While the applicant is aware of an alternative coolant system disclosed in U.S. Pat. No. 5,183,363 which eliminates the need for dynamic seals per se, such a system still requires the provision of a stationary, annular member that is closely spaced around the periphery of the tool spindle (i.e., about 5/1000 of an inch) in order to effectively distribute a supply of coolant around the periphery of the spindle where it can ultimately flow into one end of a helical passageway present in the spindle body. Hence, while such an alternative design can eliminate the friction associated with dynamic sealing components used in more conventional coolant-supplied toolholders, the need for stationary, closely fitting coupling members is still present, along with the aforementioned lack of flexibility associated with the connection and disconnection of a rigid coolant plumbing system every time the toolholder is changed.
Clearly, there is a need for a toolholder having a coolant supply that not only obviates the need for sealing components, but any mechanical containment whatever in the interface between the stationary coolant supply and the rotating body of the toolholder. Preferably, such a design should be easy and inexpensive to manufacture, and readily applicable to a variety of tool-mounting adapters. Finally, the coolant system associated with such a toolholder should not require the time-consuming connection and disconnection of cumbersome coolant plumbing systems to the body of the toolholder whenever the toolholder is installed or replaced.
Generally speaking, the invention is a toolholder having an impeller-type coolant inducer that overcomes all the aforementioned shortcomings associated with the prior art. The toolholder comprises a shank that is detachably connected to a rotatable drive shaft, a tool adapter such as a collet chuck for connecting a rotatable cutting tool to the shank, and a coolant inducer mounted within the toolholder that includes an impeller assembly for receiving an uncontained stream of coolant. To this end, the impeller assembly has at least one opening on its periphery, and at least one blade for impinging upon and pressurizing the coolant received through the opening toward the center of the impeller assembly. The coolant inducer further includes a passageway in the adapter that is aligned with the axis of rotation of the toolholder for receiving the coolant pressurized by the impeller assembly and conducting it to a cutting tool, where it can be used to cool and lubricate the interface between the edge of the tool and the workpiece. The ability of the impeller assembly of the coolant inducer to receive an uncontained stream of coolant advantageously eliminates all need for containment between the stationary source of coolant, and the rotating components of the toolholder. Hence, all friction at this interface is effectively eliminated and there is no need for the machining and installation of stationary coupling members, seals, or closely-fitting components which not only add to the expense of the device, but also interfere with its ability to be easily installed or removed from a drive shaft in a machine shop.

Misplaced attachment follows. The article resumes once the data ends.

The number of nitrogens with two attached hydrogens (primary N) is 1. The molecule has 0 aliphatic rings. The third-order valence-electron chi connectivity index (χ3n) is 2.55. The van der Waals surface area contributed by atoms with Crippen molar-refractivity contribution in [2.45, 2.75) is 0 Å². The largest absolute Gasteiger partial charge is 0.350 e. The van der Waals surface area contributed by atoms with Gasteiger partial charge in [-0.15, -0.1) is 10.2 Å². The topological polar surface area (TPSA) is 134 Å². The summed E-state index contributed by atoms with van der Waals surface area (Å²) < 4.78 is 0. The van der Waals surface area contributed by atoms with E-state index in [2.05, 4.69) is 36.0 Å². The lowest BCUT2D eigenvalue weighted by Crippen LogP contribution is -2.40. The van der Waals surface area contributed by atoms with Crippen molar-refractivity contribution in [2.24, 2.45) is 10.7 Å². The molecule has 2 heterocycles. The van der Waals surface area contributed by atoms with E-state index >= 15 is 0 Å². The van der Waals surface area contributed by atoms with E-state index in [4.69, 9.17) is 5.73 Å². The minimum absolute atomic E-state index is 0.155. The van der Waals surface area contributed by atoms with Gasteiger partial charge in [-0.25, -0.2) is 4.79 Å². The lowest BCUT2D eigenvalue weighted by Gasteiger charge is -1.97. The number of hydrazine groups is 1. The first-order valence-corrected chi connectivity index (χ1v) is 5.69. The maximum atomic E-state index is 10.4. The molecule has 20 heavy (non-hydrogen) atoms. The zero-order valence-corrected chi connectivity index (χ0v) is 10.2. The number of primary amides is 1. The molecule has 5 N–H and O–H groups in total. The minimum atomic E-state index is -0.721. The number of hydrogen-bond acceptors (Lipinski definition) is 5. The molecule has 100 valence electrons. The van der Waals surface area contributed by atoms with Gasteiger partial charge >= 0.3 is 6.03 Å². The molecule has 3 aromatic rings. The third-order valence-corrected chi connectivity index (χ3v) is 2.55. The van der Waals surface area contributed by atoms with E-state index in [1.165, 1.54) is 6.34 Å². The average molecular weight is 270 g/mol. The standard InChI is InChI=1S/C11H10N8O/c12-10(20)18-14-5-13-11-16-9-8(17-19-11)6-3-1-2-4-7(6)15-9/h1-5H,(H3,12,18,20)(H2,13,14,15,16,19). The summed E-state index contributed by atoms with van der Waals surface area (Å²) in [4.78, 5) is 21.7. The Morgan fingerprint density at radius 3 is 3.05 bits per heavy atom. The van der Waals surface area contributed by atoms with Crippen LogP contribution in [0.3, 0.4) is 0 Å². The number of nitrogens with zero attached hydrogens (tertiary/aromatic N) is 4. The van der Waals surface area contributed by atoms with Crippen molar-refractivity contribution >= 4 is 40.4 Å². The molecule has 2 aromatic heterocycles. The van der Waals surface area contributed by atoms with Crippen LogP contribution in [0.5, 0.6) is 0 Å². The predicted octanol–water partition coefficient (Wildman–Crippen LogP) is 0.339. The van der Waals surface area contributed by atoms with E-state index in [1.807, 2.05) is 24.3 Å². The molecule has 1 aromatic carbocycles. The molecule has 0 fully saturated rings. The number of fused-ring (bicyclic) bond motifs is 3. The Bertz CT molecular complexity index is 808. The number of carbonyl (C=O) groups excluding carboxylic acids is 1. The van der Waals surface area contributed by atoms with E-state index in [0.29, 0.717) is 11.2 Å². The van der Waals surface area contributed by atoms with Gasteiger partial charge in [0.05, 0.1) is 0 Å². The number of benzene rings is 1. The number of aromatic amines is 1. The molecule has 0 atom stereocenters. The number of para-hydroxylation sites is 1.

In the preferred embodiment, the impeller assembly is mounted between the shank and the tool adapter, and includes a disc-shaped annular retainer. The annular retainer includes a circular sidewall having a plurality of uniformly spaced openings for receiving coolant and a plurality of impeller blades. The outer ends of the impeller blades abut the inner surface of the circular wall between the openings therein. The inner ends of the impeller blades terminate around a coolant guide member that is aligned with the axially-oriented passageway in the tool adapter. The impeller blades are concave so that they pressurize and guide liquid coolant toward the coolant guide when the toolholder rotates.
Both the shank and the adapter may include an annular shoulder concentrically disposed around the axis of rotation of the toolholder, and the annular retainer may include upper and lower annular walls which terminate in circular edges for receiving an annular shoulder of the shank and adapter. The inner edges of the upper and lower walls of the annular retainer are concentrically arranged around the axis of rotation of the toolholder so that when these three components are thus assembled, the axes of rotation of the shank, the adapter, and the impeller assembly are all colinear.